The writer makes some interesting points, but ultimately his analysis fails because he neglects to address the main reason why anyone would use x32 instead of x86-64 in the first place - the reduction in size and cache impact of pointer heavy dynamically allocated data structures.
This makes a big difference on some applications, on the order of 40% on both Atom and Core i7, as demonstrated by non-trivial benchmarks run by the x32 ABI developers. Is that enough for a distribution to support x32? I don't know, but it is certainly not something to scoff at.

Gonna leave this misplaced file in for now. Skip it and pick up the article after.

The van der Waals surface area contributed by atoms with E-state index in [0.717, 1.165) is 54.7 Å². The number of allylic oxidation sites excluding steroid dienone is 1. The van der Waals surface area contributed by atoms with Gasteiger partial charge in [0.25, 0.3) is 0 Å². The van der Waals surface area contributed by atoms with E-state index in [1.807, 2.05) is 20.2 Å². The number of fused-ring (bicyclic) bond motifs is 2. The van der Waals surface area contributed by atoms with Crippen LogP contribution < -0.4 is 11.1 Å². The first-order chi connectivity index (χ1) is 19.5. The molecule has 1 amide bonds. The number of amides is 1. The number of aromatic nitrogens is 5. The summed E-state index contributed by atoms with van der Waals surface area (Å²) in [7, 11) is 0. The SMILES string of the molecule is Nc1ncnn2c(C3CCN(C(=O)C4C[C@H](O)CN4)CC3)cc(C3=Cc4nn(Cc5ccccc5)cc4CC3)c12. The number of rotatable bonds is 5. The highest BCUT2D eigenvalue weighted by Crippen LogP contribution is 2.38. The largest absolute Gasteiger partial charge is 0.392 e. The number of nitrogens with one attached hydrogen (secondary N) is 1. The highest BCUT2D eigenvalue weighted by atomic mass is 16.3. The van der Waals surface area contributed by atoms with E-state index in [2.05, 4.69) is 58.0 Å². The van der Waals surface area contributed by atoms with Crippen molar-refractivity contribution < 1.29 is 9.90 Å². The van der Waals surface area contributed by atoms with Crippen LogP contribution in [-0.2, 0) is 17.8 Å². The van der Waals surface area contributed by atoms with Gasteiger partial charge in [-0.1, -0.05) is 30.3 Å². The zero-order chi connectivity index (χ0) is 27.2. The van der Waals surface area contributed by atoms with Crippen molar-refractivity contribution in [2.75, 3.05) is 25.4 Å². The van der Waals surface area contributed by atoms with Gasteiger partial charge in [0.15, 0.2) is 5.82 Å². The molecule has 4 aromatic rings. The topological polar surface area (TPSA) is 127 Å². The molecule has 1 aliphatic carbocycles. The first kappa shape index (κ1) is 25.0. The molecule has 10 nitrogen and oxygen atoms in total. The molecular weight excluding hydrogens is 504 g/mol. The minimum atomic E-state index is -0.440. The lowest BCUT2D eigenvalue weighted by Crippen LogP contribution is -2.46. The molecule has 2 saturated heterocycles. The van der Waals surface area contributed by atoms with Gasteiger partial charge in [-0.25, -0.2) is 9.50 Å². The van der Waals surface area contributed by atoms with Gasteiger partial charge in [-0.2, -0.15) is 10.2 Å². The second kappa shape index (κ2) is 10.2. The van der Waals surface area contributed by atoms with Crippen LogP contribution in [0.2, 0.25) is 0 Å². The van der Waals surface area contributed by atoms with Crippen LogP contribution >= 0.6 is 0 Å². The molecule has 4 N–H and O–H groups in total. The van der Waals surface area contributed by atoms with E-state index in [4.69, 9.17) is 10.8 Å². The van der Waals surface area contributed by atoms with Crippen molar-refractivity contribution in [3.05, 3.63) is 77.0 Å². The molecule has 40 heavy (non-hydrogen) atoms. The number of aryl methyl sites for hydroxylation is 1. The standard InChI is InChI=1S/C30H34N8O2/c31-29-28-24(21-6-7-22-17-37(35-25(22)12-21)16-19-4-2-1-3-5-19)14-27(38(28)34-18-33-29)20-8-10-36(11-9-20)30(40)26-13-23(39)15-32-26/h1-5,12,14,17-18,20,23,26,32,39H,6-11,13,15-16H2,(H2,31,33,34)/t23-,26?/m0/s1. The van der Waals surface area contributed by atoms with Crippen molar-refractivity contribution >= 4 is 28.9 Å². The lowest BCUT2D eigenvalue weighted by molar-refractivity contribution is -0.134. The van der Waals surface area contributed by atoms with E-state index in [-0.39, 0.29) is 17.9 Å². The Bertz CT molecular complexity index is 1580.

One worthwhile point he makes is that most x32 applications will run on an x86-64 kernel, so kernel performance will not be improved at all. I don't know how many embedded systems are kernel performance bound, but if it is important enough surely some way could be found to support an x32 native kernel as well.